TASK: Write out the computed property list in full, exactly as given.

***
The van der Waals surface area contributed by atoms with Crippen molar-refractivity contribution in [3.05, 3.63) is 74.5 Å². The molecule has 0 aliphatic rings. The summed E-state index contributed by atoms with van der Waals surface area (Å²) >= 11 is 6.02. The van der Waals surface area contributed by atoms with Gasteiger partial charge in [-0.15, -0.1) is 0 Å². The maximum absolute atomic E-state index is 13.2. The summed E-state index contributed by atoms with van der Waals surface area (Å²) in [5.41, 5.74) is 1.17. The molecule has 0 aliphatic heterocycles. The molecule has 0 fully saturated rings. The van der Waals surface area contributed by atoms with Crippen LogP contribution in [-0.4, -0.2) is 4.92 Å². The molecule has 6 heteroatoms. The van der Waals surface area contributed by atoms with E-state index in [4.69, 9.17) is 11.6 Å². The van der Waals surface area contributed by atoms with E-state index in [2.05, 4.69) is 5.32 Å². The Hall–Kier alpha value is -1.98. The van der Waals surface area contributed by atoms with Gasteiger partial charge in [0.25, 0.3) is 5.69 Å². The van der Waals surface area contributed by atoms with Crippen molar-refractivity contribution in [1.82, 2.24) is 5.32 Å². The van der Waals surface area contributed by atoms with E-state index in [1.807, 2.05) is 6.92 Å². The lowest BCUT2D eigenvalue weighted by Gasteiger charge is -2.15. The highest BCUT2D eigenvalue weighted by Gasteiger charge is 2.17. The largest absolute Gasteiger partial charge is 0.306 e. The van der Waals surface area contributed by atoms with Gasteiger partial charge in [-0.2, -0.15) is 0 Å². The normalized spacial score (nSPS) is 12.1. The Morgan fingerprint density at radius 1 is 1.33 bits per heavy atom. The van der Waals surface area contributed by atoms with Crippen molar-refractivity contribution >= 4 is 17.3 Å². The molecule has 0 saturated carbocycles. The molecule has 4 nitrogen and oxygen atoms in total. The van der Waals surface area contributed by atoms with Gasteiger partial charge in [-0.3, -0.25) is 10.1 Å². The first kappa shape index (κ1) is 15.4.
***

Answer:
The van der Waals surface area contributed by atoms with Crippen molar-refractivity contribution in [3.05, 3.63) is 74.5 Å². The molecule has 0 aliphatic rings. The summed E-state index contributed by atoms with van der Waals surface area (Å²) >= 11 is 6.02. The van der Waals surface area contributed by atoms with Gasteiger partial charge in [-0.15, -0.1) is 0 Å². The maximum absolute atomic E-state index is 13.2. The summed E-state index contributed by atoms with van der Waals surface area (Å²) in [5.41, 5.74) is 1.17. The molecule has 0 aliphatic heterocycles. The molecule has 0 fully saturated rings. The van der Waals surface area contributed by atoms with Crippen LogP contribution in [-0.4, -0.2) is 4.92 Å². The molecule has 6 heteroatoms. The van der Waals surface area contributed by atoms with E-state index in [4.69, 9.17) is 11.6 Å². The van der Waals surface area contributed by atoms with E-state index in [2.05, 4.69) is 5.32 Å². The Hall–Kier alpha value is -1.98. The van der Waals surface area contributed by atoms with Gasteiger partial charge in [0.25, 0.3) is 5.69 Å². The van der Waals surface area contributed by atoms with Crippen molar-refractivity contribution in [1.82, 2.24) is 5.32 Å². The van der Waals surface area contributed by atoms with E-state index in [1.807, 2.05) is 6.92 Å². The lowest BCUT2D eigenvalue weighted by Gasteiger charge is -2.15. The highest BCUT2D eigenvalue weighted by Gasteiger charge is 2.17. The largest absolute Gasteiger partial charge is 0.306 e. The van der Waals surface area contributed by atoms with Gasteiger partial charge in [-0.2, -0.15) is 0 Å². The normalized spacial score (nSPS) is 12.1. The Morgan fingerprint density at radius 1 is 1.33 bits per heavy atom. The van der Waals surface area contributed by atoms with Crippen molar-refractivity contribution >= 4 is 17.3 Å². The molecule has 0 saturated carbocycles. The molecule has 4 nitrogen and oxygen atoms in total. The van der Waals surface area contributed by atoms with Gasteiger partial charge in [-0.3, -0.25) is 10.1 Å². The first kappa shape index (κ1) is 15.4.